The Central Truth: The Bush Administration Tried to Appease Anti-Democracy Terrorists in Iraq (and Friedman Still Wants To)

The Central Truth,” by Thomas Friedman, New York Times, 8 September 2006, (full text at Boca Guy, donkey o.d., Free Democracy, and Peking Duck).

Tom Friedman, who I generally like except for a reflexive social liberalism, has an almost perfect editorial

The short history of the Iraq war is that the Sunnis in Iraq, and in the nearby Arab states, refused to accept one man, one vote, because it meant bringing the Shiite majority to power in Iraq for the first time. The Sunni mainstream, not the minority, believes Shiites are lesser Muslims and must never be allowed to rule Sunnis. Early in the Iraq war a prominent Sunni Arab leader said to me privately, ‘Thomas, these Shiites, they are not real Muslims.’

For two years, the Shiite center in Iraq put up with the barbaric Sunni violence directed against its mosques and markets – violence the U.S. couldn’t stop because it didn’t have enough troops, and because the Sunni center inside and outside Iraq tacitly supported it.

Friedman makes to claims that are almost right

The Iraqi Sunni Arabs oppose democracy. This is a central realization that the Bush Administration has denied. The Sunni Arabs demand a centralized Iraq, because they hope for a return of their 15% minority government over the whole State. The Sunni Arabs reject democracy by supporting anti-democratic forces such as al Qaeda in Iraq and the Baath Party. However, he is wrong that this means Sunni Arabs in neighboring states oppose democracy, too. The Muslim Brothers, for instance, supported the Iraqi elections because they want to build momentum for elections in Egypt and Syria.

The Multinational Force in Iraq has not protected the Shia majority. Or rather, MFI has attempted to appease the Sunni Arabs by subverting democracy. The Bush Administration has calculated that, by stabbing Iraqi democrats in the back, we can stop Iraqi Sunni Arab terrorists from attacking civilians, policemen, infrastructure, and soldiers. Friedman is wrong that we “couldn’t” stop this — we often came close, such as putting the Fallujis in protective custody. We could achieve military victory. However, Bush does not have the spine to win.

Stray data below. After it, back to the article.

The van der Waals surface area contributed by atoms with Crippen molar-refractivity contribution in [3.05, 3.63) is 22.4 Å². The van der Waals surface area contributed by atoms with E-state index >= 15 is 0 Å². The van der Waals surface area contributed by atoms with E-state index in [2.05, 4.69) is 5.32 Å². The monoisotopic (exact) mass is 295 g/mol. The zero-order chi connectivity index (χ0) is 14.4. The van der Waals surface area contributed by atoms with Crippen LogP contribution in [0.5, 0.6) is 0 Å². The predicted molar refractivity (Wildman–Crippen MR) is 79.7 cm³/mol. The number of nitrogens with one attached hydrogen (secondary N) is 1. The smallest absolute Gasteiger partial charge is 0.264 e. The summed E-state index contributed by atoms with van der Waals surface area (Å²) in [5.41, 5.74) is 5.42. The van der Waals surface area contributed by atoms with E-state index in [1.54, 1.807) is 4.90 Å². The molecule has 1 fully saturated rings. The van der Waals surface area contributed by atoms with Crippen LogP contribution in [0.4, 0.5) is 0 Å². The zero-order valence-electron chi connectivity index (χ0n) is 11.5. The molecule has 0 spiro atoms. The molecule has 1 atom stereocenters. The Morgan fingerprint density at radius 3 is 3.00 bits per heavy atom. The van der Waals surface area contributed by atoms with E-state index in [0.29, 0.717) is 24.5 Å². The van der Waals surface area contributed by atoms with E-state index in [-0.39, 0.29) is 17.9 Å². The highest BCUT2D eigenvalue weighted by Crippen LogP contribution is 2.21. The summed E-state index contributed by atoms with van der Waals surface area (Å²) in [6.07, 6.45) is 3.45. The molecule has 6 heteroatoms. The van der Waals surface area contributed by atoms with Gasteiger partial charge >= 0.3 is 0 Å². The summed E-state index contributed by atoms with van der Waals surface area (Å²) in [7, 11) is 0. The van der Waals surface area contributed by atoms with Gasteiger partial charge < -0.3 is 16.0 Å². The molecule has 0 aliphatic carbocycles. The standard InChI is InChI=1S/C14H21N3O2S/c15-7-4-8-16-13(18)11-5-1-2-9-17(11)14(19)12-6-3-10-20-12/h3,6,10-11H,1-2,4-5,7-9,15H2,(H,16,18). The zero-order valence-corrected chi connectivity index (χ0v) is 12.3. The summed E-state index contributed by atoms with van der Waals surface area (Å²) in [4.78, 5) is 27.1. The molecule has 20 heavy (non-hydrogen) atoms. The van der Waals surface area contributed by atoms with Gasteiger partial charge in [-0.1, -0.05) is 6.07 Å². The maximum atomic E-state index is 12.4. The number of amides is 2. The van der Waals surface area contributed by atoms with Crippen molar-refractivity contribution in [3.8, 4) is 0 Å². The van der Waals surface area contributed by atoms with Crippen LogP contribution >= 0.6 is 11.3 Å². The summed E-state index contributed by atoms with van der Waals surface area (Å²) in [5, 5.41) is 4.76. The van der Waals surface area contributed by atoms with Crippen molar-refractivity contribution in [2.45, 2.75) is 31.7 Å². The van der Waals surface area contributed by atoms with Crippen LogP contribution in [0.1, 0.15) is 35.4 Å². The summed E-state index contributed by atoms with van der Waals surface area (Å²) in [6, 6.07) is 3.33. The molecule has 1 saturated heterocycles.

Unfortunately, Friedman’s anti-dementia medicine wrote off while he was writing the last paragraph

Just staying the course will not contain it. But before we throw up our hands on Iraq, why not make one more big push to produce a more stable accord between Shiites, Sunnis and Kurds over how to share power and oil revenues and demobilize militias. We still don’t have such an understanding at the center of Iraqi politics. It may not be possible, but without it, neither is a self-sustaining, unified Iraqi democracy.

Translation: Why not try to appease one more time, but this time, in a BIG way.

Neville Chamberlain, the Great Appeaser, originally chose Lord Halifax as the next Prime Minister of Britain. Halifax’s plan would have been to continue the policy of appeasement against Germany, accepting German domination of Europe in the wake of her invasion of Poland. Fortunately for history Halifax knew he was spineless and demurred, allowing Winston Churchill to lead the United Kingdom. Halifax knew his own policy would be disastrous.

Let’s hope Bush comes to the same realization, and leaves Iraq now. Let’s hope Friedman comes to the realization or, at least, lays off the crazy pills.

Update: Barnett sound like he agrees.

2 thoughts on “The Central Truth: The Bush Administration Tried to Appease Anti-Democracy Terrorists in Iraq (and Friedman Still Wants To)”

  1. We haeard Vali Nasr, author of THE SHIITE REVIVAL, whom Friedman mentions in this op-ed piece, speak at Albion College last week. He is an excellent speaker and a perceptive commentator on the Middle East.

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